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Černač: Slovenia Has Lost All Credibility

Following the media revelation of the European Commission’s slap on the wrist to the government of Robert Golob, the question of competence of the current leadership of the country is a question that cannot be avoided any longer. Zvone Černač, former Minister of Cohesion, believes that the acquisition of European Union funds could have been much more successful, especially without sending false data to Brussels.

“If the government was led by the President of the Slovenian Democratic Party (Slovenska demokratska stranka – SDS), Janez Janša, this would certainly not have happened. False data would not have been sent to the European Commission, as even Minister Alenka Bratušek has made public. The claim for compensation for damage also included buildings that do not even exist yet. An example of this is the Luče bypass,” pointed out former Minister Zvone Černač.

Namely, after the catastrophic floods that hit Slovenia last August, the European Commission announced financial and technical assistance to Slovenia. The latter was needed to prepare the relevant documentation, which is a prerequisite for the absorption of EU funds. This was followed by a series of speeches by representatives of the authorities, in which the damage estimates were drastically increased every time, until they reached the final estimate of 10 billion euros. However, the estimates of the professional community were much lower. In the meantime, documentation was being prepared, on the basis of which the affected areas could receive the promised financial assistance. The documentation was prepared by an inter-ministerial working group, led by State Secretary (now Minister of Justice) Andreja Katič from the Social Democrats party (Socialni demokrati – SD). However, as we have learned in a media expose by the newspaper Dnevnik, the documentation in question is the reason why the money has still not reached Slovenia, because the European Commission’s letter reveals that it included projects that do not even exist yet, certain damaged buildings were counted several times, and in some cases the estimated extent of the damage drastically exceeded the actual damage.

A different approach, without false promises

“The approach would have been completely different, the damage would not have been inflated, but instead, it would have been assessed realistically. Nor would we have burdened those affected with false promises that a hundred homes could be built in a month, or three hundred in three months, as Golob did. According to this logic, the replacement buildings should have been built by the end of last year. However, to date, not a single one has been built. If the government was being led by the Slovenian Democratic Party, people and businesses would not have been unnecessarily burdened with additional taxes, which is what Golob’s coalition has done. Despite the opposition of the SDS party, they enacted the so-called ‘solidarity tax’ and abolished it two months later, when they realised their own mistake. In short, the approach would have been different, and the damage that the people suffered would have been fixed more quickly. People would not have been given false promises,” Černač believes.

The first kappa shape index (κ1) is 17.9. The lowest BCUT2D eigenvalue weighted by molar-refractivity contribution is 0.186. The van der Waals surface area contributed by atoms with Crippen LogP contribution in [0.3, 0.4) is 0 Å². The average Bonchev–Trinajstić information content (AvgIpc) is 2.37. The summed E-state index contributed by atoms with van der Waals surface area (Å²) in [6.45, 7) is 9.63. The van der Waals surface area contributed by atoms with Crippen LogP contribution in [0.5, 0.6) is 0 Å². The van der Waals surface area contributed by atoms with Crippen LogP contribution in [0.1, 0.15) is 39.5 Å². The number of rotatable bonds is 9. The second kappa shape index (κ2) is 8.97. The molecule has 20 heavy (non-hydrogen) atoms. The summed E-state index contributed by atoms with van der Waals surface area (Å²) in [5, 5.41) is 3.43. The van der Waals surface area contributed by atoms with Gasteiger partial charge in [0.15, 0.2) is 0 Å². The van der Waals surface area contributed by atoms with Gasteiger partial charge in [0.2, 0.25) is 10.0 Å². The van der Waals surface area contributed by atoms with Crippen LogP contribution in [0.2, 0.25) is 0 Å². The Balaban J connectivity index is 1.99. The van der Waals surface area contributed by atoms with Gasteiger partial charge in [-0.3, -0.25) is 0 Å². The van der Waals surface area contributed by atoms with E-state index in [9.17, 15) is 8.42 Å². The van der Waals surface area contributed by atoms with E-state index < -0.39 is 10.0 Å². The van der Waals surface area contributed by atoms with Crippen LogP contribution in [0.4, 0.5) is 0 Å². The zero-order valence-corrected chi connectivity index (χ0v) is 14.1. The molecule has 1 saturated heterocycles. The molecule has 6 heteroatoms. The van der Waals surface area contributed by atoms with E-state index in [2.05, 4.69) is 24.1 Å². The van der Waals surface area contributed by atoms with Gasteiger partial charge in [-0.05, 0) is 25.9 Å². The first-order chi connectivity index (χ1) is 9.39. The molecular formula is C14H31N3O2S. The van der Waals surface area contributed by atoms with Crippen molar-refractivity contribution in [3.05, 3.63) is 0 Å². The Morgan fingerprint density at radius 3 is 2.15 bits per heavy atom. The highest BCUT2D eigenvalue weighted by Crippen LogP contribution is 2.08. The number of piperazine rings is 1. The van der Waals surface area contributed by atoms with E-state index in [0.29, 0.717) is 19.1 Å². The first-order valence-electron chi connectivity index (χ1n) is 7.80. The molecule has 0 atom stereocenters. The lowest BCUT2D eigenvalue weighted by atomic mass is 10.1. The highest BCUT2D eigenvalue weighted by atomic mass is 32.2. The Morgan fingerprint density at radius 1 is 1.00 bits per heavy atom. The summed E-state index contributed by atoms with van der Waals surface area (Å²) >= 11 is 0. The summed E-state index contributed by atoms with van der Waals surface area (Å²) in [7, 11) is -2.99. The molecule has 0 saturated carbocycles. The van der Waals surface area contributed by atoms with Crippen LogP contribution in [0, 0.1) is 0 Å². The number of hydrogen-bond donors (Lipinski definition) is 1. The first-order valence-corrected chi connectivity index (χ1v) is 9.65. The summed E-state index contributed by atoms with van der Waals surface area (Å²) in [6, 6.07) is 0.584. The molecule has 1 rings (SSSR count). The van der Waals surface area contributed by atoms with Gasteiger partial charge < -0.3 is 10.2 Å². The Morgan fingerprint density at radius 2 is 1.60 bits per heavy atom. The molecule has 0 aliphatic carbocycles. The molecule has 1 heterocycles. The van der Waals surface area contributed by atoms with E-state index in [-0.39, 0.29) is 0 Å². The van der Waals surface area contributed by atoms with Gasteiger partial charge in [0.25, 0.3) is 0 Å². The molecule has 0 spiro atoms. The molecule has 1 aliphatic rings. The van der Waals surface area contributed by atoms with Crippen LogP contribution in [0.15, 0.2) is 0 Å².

The coalition rejects good initiatives

In the interview, he also recalled a proposal tabled by the Slovenian Democratic Party two months ago. This would have allowed compensation to be paid to those who did not yet have a house number but already lived in the buildings that were damaged. However, the coalition rejected the proposal, explaining that they would handle it differently, without a law. “To date, none of these people have been compensated for their damages,” Černač pointed out.

“One such example was the family with a five-month-old baby who saved themselves by having the father break through the ceiling in the new building so that they could save themselves, and then they waited for the water to drain away. Their lives were saved, but since the (otherwise finished) house was only missing the house number, they were not technically entitled to compensation for damages due to a legal provision. And to this day, they are not. This is a scandal,” explained the former minister.

On the unnecessary inflation of damages

We also ask the former minister about the media “spin” that emerged almost immediately after the content of the European Commission’s letter was revealed. The dominant media coverage would suggest that the delay in payment is a normal occurrence, as is the incorrect claiming of damages.

Černač said the following: “The mechanism is known, the percentages are known, and the inflation of the damages was completely unnecessary and harmful. Slovenia has lost all credibility for the future. In any case, Slovenia would have been entitled to the 400 million euros from the Solidarity Mechanism, based on the realistic damage assessment. It is also telling that the news of the Golob government’s fiasco in applying for Solidarity Mechanism funding after last August’s storm did not reach the mainstream media until after the elections, even though the information was already known before the elections.”

Ž. K.

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